• The Chill, by Jason Starr (Vertigo Crime)
• Scalped Vol. 6: The Gnawing, by Jason Aaron (Vertigo)
• Tumor, by Joshua Hale Fialkov and Noel Tuazon (Archaia Studios Press)

Best Critical /Non-Fiction (tie for 5th):
• Agatha Christie’s Secret Notebooks: 50 Years of Mysteries in the Making, by John Curran (Harper)
• Thrillers: 100 Must Reads, edited by David Morrell and Hank Wagner (Oceanview Publishing)
• Sherlock Holmes for Dummies, by Steven Doyle and David A. Crowder (Wiley/For Dummies)
• The Wire: Truth Be Told, by Rafael Alvarez (Grove Press)
• Charlie Chan: The Untold Story of the Honorable Detective and His Rendezvous with American History, by Yunte Huang (Norton)

Best Web site/Blog:
• Jen’s Book Thoughts, edited by Jen Forbus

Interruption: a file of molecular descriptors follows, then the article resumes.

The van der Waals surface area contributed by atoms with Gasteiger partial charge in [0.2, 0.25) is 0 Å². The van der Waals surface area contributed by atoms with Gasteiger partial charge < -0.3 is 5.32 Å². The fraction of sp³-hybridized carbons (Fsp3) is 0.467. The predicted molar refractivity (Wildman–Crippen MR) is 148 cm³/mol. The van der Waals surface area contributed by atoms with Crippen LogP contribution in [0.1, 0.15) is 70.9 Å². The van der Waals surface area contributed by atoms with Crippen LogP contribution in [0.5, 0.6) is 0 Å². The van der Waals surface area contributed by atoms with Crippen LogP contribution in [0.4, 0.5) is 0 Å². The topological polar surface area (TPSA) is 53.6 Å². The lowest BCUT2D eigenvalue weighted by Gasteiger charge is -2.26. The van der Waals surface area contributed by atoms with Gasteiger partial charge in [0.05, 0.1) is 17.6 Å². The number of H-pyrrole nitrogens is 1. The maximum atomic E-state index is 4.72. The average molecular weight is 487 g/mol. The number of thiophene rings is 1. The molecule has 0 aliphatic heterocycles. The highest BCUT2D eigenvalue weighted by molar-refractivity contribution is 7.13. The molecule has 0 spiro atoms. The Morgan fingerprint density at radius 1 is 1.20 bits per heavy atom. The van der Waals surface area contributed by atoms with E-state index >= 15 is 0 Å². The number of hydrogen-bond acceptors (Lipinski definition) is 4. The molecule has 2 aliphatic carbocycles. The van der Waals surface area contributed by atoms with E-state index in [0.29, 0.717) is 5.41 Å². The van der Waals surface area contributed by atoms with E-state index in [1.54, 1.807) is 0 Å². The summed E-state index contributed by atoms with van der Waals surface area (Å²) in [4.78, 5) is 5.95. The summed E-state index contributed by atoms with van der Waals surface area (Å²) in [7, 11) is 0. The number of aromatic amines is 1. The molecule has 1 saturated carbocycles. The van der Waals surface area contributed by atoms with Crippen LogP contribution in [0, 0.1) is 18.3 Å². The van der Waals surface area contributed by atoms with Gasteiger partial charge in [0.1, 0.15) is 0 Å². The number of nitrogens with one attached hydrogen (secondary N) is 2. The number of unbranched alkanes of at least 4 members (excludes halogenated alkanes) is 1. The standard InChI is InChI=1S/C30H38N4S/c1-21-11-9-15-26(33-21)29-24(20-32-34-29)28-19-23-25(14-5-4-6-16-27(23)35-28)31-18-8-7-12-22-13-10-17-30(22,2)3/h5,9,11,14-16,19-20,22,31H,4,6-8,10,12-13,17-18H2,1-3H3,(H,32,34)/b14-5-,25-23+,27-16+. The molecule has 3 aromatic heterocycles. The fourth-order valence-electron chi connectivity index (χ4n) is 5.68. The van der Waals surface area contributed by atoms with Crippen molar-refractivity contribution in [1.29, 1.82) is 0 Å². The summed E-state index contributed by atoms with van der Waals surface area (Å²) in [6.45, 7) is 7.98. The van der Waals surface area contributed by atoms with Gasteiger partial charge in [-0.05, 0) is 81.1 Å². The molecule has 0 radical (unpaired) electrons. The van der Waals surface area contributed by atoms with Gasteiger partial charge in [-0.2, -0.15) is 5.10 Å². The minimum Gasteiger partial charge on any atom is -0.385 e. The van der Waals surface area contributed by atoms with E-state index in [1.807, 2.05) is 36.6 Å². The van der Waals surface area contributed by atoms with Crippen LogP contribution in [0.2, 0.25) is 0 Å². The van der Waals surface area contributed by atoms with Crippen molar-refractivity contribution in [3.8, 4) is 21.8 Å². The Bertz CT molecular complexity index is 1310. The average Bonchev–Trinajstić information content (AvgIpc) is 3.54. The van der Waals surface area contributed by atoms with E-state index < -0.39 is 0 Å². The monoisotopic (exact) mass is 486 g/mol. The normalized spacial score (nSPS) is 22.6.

• Stop, You’re Killing Me!, edited by Stan Ulrich and Lucinda Surber
• The Rap Sheet, edited by J. Kingston Pierce
• The Sirens of Suspense
• Spinetingler Magazine, edited by Sandra Ruttan

Hat tip: Bill Crider


Chris said...

Thanks much, my friend. Hope that Hilary Davidson character does well, too.

David Cranmer said...

Good lord I missed Hil in there. Yep, let me change this post immediately. Thanks, Chris

pattinase (abbott) said...

Thrilling to watch the emergence of online stories onto best of lists. Now if a novel can appear.

Evan Lewis said...

I read the first three Best First Novel novel nominees. Enjoyed them all, but my favorite was the Edgar winner, Rogue Island. It's the most hardboiled.

Of the PBO's I read Expiration Date and Long Time Coming. I'd give the nod to Expiration Date.